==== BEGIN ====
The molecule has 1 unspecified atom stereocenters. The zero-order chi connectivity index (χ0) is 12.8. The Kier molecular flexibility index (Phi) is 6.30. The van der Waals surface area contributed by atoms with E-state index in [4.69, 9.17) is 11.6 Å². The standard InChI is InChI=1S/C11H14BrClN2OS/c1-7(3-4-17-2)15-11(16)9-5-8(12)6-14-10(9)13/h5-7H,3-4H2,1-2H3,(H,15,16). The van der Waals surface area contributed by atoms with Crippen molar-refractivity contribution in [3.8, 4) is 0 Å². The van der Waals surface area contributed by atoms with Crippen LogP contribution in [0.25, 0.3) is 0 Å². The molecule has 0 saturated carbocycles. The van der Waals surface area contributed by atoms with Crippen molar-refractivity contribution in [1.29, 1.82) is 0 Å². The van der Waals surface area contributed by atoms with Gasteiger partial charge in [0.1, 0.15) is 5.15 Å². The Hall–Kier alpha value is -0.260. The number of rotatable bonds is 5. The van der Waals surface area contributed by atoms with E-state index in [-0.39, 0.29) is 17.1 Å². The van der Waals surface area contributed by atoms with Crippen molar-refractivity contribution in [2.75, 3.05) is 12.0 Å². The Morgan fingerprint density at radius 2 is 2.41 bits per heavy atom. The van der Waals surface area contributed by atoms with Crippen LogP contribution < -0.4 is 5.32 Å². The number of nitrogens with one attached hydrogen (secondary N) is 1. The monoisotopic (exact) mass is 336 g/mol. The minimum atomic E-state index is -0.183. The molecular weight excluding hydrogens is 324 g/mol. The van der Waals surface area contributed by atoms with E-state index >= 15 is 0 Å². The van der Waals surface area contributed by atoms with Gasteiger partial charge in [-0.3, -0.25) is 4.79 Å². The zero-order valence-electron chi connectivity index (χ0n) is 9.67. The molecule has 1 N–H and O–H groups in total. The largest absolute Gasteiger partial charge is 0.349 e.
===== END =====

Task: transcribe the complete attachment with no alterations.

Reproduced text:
The molecule has 1 unspecified atom stereocenters. The zero-order chi connectivity index (χ0) is 12.8. The Kier molecular flexibility index (Phi) is 6.30. The van der Waals surface area contributed by atoms with E-state index in [4.69, 9.17) is 11.6 Å². The standard InChI is InChI=1S/C11H14BrClN2OS/c1-7(3-4-17-2)15-11(16)9-5-8(12)6-14-10(9)13/h5-7H,3-4H2,1-2H3,(H,15,16). The van der Waals surface area contributed by atoms with Crippen molar-refractivity contribution in [3.8, 4) is 0 Å². The van der Waals surface area contributed by atoms with Crippen LogP contribution in [0.25, 0.3) is 0 Å². The molecule has 0 saturated carbocycles. The van der Waals surface area contributed by atoms with Crippen molar-refractivity contribution in [1.29, 1.82) is 0 Å². The van der Waals surface area contributed by atoms with Gasteiger partial charge in [0.1, 0.15) is 5.15 Å². The Hall–Kier alpha value is -0.260. The number of rotatable bonds is 5. The van der Waals surface area contributed by atoms with E-state index in [-0.39, 0.29) is 17.1 Å². The van der Waals surface area contributed by atoms with Crippen molar-refractivity contribution in [2.75, 3.05) is 12.0 Å². The Morgan fingerprint density at radius 2 is 2.41 bits per heavy atom. The van der Waals surface area contributed by atoms with Crippen LogP contribution < -0.4 is 5.32 Å². The number of nitrogens with one attached hydrogen (secondary N) is 1. The monoisotopic (exact) mass is 336 g/mol. The minimum atomic E-state index is -0.183. The molecular weight excluding hydrogens is 324 g/mol. The van der Waals surface area contributed by atoms with E-state index >= 15 is 0 Å². The van der Waals surface area contributed by atoms with Gasteiger partial charge in [-0.3, -0.25) is 4.79 Å². The zero-order valence-electron chi connectivity index (χ0n) is 9.67. The molecule has 1 N–H and O–H groups in total. The largest absolute Gasteiger partial charge is 0.349 e.